How to Read a Fashion Magazine
When I recently advised a client to study a few fashion magazines to glean some ideas for the
upcoming season, she flatly refused.
“I HATE those things!” she told me vehemently. “Skinny girls, expensive clothes – what does that have to do with my life? Nothing!”
Now since this isn’t the first time I’ve heard this argument, I realized that she was missing
the point of the exercise – much like the women who tell me that VOGUE or W are “their bibles.” In this corner, we have someone who’s way too caught up in her own reality; in the other, we have someone who’s much too caught up in someone fashion magazine else’s. Let’s all move a bit more to the center and learn how to read these things properly, shall we? We’ll all dress a lot better for it.
Let’s start with a little dissection first, then move on to the “how to” part of the lesson.
Overall, fashion magazines tend to show young, thin, attractive people in their pages for the
exact same reason that grocers tend to polish their apples and car dealers tend to have you
test drive clean cars: because it sells more. It’s as simple as that. Fashion Marketing 101.
Whether you agree with it or not is beside the point; it works — VERY well.
So well, in fact, that somewhere along the line, many women went from trying to determine whether the clothing being shown would work well on their bodies to bemoaning the fact that their bodies don’t look like the mannequins. Let me let you in on a secret: those girls don’t look like that every day, either. They have an army of people to get the hair, makeup, clothes, and lighting just right. If that doesn’t work, they airbrush the photos to get the right look. And if the model packs on a few pounds or starts to show signs of ageing, she’s replaced. Nothing like being a “has been” by the age of 30, eh?
What a shame that so many teenage girls and women have allowed the slick marketing to muddle their thinking and impact their self esteem. Don’t be one of them. Look at the clothes and the mood that the picture evokes; don’t compare yourselves to the mannequins.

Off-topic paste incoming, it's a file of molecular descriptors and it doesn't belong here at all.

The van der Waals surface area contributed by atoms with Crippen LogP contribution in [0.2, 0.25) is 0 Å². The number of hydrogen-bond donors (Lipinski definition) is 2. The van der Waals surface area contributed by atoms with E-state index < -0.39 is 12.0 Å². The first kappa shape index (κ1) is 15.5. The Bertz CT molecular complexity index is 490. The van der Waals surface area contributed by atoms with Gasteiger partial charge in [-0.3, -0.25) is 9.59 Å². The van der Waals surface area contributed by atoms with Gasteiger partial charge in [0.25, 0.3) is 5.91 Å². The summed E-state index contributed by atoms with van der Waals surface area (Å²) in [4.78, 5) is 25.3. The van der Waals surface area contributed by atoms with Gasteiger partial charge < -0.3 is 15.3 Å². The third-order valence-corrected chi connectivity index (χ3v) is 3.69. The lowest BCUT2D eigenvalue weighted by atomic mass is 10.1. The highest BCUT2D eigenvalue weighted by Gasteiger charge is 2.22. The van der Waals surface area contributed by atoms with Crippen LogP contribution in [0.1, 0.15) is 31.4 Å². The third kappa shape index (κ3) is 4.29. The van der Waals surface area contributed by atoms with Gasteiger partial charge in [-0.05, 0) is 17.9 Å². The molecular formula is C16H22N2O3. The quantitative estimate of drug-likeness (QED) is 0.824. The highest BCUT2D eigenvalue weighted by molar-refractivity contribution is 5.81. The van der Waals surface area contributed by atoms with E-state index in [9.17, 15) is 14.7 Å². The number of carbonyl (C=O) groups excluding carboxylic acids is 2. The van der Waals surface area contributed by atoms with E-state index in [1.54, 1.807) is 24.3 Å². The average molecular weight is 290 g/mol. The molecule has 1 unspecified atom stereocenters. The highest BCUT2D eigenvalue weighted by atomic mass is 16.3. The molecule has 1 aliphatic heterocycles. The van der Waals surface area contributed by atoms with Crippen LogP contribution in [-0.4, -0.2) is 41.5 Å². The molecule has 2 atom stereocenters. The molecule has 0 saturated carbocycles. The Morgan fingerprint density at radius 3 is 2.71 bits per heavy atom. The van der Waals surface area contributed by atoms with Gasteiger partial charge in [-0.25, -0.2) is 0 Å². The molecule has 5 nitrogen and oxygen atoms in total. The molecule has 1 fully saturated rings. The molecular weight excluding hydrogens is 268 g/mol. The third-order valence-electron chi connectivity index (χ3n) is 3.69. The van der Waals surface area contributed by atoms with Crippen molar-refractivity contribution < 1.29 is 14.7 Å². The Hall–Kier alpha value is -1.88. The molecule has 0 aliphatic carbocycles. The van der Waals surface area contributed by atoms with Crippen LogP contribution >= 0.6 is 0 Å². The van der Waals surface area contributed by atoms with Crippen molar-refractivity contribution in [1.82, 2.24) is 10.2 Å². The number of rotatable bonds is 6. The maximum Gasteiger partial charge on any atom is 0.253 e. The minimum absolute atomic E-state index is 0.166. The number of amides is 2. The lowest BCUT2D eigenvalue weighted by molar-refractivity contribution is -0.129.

In fashion magazines, you’ll often see a beautiful girl in gorgeous clothes in an enviable
setting surrounded by handsome men. If only, right? Well, that’s part of the marketing. It’s
called projecting, and if you’ve ever envisioned yourself swapping places with the gal in the
picture, the marketers have done their job. It’s a set up. A complete fabrication. A ruse.
Remember that the next time you see a shot that makes you want to rush right out and buy the
clothes you see so you can be just like the girl in the picture.
Ever wonder why you see so many high end designers advertising in fashion magazines and
why the fashion magazines, in turn, show so many of those same designers in their editorial photo spreads? It’s no coincidence. Those one-page ads are VERY expensive, often costing tens of thousands (or more), depending on the magazine’s circulation. So the fashion houses don’t spend all their advertising dollars in one place. Oh, no.
They’ll put a portion of their budget into ads, a portion into lending clothes to magazines for
photo shoots, and a portion into creating clothes for celebrities for red carpet and other media events. That way, they spread the name recognition around. It’s clever – and expensive.
But it works. If you love labels and see a look you like in a couple of fashion magazines and on a favorite celebrity, wouldn’t you be more inclined to buy it if you had the money? Many
are. A look through the society pages will tell you as much.
So now that we’ve addressed the models, ads, and editorial spreads, here’s what you SHOULD be
looking for when you read a fashion magazine (and yes, it’s okay to rip out pages and put them in a file for future reference – but only if you own the magazine!):
1. The Trends
Fashion magazines will call them “must have” items, but look at trends skeptically to see
whether they fit your body, clothing personality, and lifestyle. Don’t worry about the price. If you find something you like and want to wear, look for an inexpensive version of the trend at your favorite discount or outlet store. Buy cheap, wear often, and discard when then trend is over.